I’d been wanting to check out the new Ten Tables in Cambridge for a while. I had visited the original Jamaica Plain restaurant at the end of the summer; the memory of that meal had stayed with me over the fall and winter, so when Keith suggested trying the recently-opened Harvard Square spot for dinner I immediately made a reservation.
I started with the spring sorrel velouté with bacon, crème fraîche and a sprinkling of chives. I chose the dish because I specifically wanted to experience the soup’s texture; a traditional velouté is one of the five “mother sauces” in French cuisine, and its name comes from the word for “velvety” — the perfect adjective to describe each spoonful’s mouthfeel. Honestly, I think I have a pretty decent vocabulary, and still I can’t come up with a better word. Flavor-wise, the smoky bacon and sweet, tangy sorrel were a fantastic combination, and the rich, slightly sour crème fraîche added even more lusciousness to every slurp.
The follow-up to my starter was an adobo-rubbed bavette steak, frites and a ramp-infused aïoli. When asked, I had requested that the meat be brought to medium-rare, which it was; in retrospect, I should have said something like, “Whatever the chef thinks is best.” Don’t get me wrong — my steak was perfectly cooked, but the cut did not lend well for medium-rare. Each bite was a challenge to chew, and its squishy texture made it difficult to cut… which was all too bad because it tasted wonderful. We all know I’m a heat-baby, but the spice rub here balanced intensity and elegance exactly like The Tightrope Walker (which I saw in Chicago earlier this year).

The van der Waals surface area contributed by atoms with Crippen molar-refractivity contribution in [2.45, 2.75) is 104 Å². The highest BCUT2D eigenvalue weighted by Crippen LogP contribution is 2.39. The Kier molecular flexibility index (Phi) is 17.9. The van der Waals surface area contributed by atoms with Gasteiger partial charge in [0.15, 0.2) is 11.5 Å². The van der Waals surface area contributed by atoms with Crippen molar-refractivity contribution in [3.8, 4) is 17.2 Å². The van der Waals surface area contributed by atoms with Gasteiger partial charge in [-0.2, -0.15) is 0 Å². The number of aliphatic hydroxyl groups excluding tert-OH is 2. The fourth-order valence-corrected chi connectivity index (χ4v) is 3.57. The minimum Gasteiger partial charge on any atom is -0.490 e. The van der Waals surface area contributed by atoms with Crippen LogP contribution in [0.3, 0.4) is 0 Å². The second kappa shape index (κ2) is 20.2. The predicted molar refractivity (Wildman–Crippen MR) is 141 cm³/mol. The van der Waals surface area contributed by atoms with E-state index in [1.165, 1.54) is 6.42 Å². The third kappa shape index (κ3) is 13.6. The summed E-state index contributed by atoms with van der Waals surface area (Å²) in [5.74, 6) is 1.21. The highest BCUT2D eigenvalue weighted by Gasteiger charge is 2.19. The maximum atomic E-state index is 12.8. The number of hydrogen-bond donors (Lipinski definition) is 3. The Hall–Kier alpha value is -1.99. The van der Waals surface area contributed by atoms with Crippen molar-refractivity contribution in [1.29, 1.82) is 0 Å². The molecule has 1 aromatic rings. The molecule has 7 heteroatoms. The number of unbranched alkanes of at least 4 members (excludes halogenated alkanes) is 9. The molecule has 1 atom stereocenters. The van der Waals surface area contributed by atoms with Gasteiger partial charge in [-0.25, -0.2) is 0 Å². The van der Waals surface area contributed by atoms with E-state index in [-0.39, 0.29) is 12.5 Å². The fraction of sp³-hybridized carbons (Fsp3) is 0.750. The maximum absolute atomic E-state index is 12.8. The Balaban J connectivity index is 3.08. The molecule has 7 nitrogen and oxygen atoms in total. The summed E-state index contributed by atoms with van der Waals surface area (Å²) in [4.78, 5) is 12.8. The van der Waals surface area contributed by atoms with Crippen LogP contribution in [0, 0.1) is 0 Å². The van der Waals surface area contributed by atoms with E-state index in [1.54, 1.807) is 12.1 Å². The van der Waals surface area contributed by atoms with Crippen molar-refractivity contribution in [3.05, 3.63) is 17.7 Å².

As soon as I spotted the chocolate terrine with sea salt and Thai basil ice cream on the menu, I knew I had to have it. The terrine’s texture and taste were both reminiscent of an ultra-dense mousse — which made me incredibly happy, as chocolate mousse just might be my all-time favorite dessert. Chewing was completely unnecessary, as each concentrated, chocolatey mouthful slowly melted on my tongue.
The ice cream was an utter surprise, oozing a refreshing licorice fragrance. Normally I back away from all things anise, but this cold globe was the exception to the rule. This I want to eat directly from the carton, in front of the open freezer, at three o’clock in the morning. It was that good.
You might have noticed that I didn’t mark each course’s cost with its description; that’s because Ten Tables Cambridge runs a special on Sunday nights, the best evenings to stop by. For $38.00, you can pick an appetizer, an entrée and a dessert from the menu. Not a bad deal at all, particulary for food of this caliber. After all, the restaurant is located in the basement space recently vacated by the old Craigie Street Bistro (now Craigie on Main on the fringes of Central Square), giving it some pretty big culinary shoes to fill, something I think it does excellently.
5 Craigie Circle
Cambridge, Massachusetts 02138